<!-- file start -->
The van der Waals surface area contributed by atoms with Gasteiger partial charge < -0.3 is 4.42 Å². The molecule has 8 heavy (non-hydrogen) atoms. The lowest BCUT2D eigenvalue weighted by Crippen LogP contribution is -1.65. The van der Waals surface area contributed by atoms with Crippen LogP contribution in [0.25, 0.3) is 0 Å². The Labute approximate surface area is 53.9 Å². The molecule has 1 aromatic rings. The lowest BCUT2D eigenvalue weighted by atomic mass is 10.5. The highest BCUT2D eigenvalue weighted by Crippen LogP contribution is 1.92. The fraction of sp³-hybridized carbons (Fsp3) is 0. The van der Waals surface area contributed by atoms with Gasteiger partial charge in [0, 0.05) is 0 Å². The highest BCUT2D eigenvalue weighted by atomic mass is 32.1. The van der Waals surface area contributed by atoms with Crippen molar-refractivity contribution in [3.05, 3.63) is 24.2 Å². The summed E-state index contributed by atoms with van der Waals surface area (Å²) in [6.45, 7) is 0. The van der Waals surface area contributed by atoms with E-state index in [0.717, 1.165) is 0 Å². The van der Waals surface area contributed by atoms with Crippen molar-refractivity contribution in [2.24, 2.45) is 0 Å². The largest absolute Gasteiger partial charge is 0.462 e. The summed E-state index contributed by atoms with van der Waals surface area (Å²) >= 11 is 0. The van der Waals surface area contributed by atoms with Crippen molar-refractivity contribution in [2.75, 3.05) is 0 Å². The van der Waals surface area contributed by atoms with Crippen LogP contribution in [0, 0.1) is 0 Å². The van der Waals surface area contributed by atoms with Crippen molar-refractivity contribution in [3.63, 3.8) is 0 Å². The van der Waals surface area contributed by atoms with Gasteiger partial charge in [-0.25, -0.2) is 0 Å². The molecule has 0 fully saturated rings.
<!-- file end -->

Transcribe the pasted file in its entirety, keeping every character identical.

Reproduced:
The van der Waals surface area contributed by atoms with Gasteiger partial charge < -0.3 is 4.42 Å². The molecule has 8 heavy (non-hydrogen) atoms. The lowest BCUT2D eigenvalue weighted by Crippen LogP contribution is -1.65. The van der Waals surface area contributed by atoms with Crippen LogP contribution in [0.25, 0.3) is 0 Å². The Labute approximate surface area is 53.9 Å². The molecule has 1 aromatic rings. The lowest BCUT2D eigenvalue weighted by atomic mass is 10.5. The highest BCUT2D eigenvalue weighted by Crippen LogP contribution is 1.92. The fraction of sp³-hybridized carbons (Fsp3) is 0. The van der Waals surface area contributed by atoms with Gasteiger partial charge in [0, 0.05) is 0 Å². The highest BCUT2D eigenvalue weighted by atomic mass is 32.1. The van der Waals surface area contributed by atoms with Crippen molar-refractivity contribution in [3.05, 3.63) is 24.2 Å². The summed E-state index contributed by atoms with van der Waals surface area (Å²) in [6.45, 7) is 0. The van der Waals surface area contributed by atoms with E-state index in [0.717, 1.165) is 0 Å². The van der Waals surface area contributed by atoms with Crippen molar-refractivity contribution in [2.24, 2.45) is 0 Å². The largest absolute Gasteiger partial charge is 0.462 e. The summed E-state index contributed by atoms with van der Waals surface area (Å²) >= 11 is 0. The van der Waals surface area contributed by atoms with Crippen molar-refractivity contribution in [2.75, 3.05) is 0 Å². The van der Waals surface area contributed by atoms with Crippen LogP contribution in [0, 0.1) is 0 Å². The van der Waals surface area contributed by atoms with Crippen molar-refractivity contribution in [3.63, 3.8) is 0 Å². The van der Waals surface area contributed by atoms with Gasteiger partial charge in [-0.25, -0.2) is 0 Å². The molecule has 0 fully saturated rings.